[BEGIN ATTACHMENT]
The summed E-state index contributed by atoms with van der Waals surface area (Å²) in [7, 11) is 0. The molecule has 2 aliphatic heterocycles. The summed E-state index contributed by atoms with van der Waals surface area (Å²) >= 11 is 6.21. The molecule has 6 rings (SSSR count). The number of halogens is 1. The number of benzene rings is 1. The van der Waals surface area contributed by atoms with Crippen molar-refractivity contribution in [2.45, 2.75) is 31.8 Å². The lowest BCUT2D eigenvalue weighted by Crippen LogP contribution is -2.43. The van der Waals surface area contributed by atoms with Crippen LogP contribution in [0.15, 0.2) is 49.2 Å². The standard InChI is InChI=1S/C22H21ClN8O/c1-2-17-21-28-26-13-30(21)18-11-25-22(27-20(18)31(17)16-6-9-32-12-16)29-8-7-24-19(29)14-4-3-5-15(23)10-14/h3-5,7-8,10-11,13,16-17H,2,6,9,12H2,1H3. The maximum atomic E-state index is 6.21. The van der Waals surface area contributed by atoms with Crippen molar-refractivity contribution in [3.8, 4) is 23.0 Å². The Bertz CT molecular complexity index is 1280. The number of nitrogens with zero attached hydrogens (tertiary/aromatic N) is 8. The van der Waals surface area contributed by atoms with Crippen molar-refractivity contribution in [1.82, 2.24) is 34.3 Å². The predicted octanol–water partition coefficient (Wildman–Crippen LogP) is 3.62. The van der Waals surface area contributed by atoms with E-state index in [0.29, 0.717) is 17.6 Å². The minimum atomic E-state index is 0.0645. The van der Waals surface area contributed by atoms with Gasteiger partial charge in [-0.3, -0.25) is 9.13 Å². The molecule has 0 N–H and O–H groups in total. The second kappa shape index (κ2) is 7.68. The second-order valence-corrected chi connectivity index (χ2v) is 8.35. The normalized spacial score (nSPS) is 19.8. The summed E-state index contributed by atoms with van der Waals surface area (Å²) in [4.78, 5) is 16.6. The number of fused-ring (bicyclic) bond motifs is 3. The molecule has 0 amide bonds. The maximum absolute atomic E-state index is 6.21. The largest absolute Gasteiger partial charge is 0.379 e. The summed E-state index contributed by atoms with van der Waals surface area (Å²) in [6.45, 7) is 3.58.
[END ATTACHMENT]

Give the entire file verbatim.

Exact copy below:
The summed E-state index contributed by atoms with van der Waals surface area (Å²) in [7, 11) is 0. The molecule has 2 aliphatic heterocycles. The summed E-state index contributed by atoms with van der Waals surface area (Å²) >= 11 is 6.21. The molecule has 6 rings (SSSR count). The number of halogens is 1. The number of benzene rings is 1. The van der Waals surface area contributed by atoms with Crippen molar-refractivity contribution in [2.45, 2.75) is 31.8 Å². The lowest BCUT2D eigenvalue weighted by Crippen LogP contribution is -2.43. The van der Waals surface area contributed by atoms with Crippen LogP contribution in [0.15, 0.2) is 49.2 Å². The standard InChI is InChI=1S/C22H21ClN8O/c1-2-17-21-28-26-13-30(21)18-11-25-22(27-20(18)31(17)16-6-9-32-12-16)29-8-7-24-19(29)14-4-3-5-15(23)10-14/h3-5,7-8,10-11,13,16-17H,2,6,9,12H2,1H3. The maximum atomic E-state index is 6.21. The van der Waals surface area contributed by atoms with Crippen molar-refractivity contribution in [3.8, 4) is 23.0 Å². The Bertz CT molecular complexity index is 1280. The number of nitrogens with zero attached hydrogens (tertiary/aromatic N) is 8. The van der Waals surface area contributed by atoms with Crippen molar-refractivity contribution in [1.82, 2.24) is 34.3 Å². The predicted octanol–water partition coefficient (Wildman–Crippen LogP) is 3.62. The van der Waals surface area contributed by atoms with E-state index in [0.29, 0.717) is 17.6 Å². The minimum atomic E-state index is 0.0645. The van der Waals surface area contributed by atoms with Gasteiger partial charge in [-0.3, -0.25) is 9.13 Å². The molecule has 0 N–H and O–H groups in total. The second kappa shape index (κ2) is 7.68. The second-order valence-corrected chi connectivity index (χ2v) is 8.35. The normalized spacial score (nSPS) is 19.8. The summed E-state index contributed by atoms with van der Waals surface area (Å²) in [4.78, 5) is 16.6. The number of fused-ring (bicyclic) bond motifs is 3. The molecule has 0 amide bonds. The maximum absolute atomic E-state index is 6.21. The largest absolute Gasteiger partial charge is 0.379 e. The summed E-state index contributed by atoms with van der Waals surface area (Å²) in [6.45, 7) is 3.58.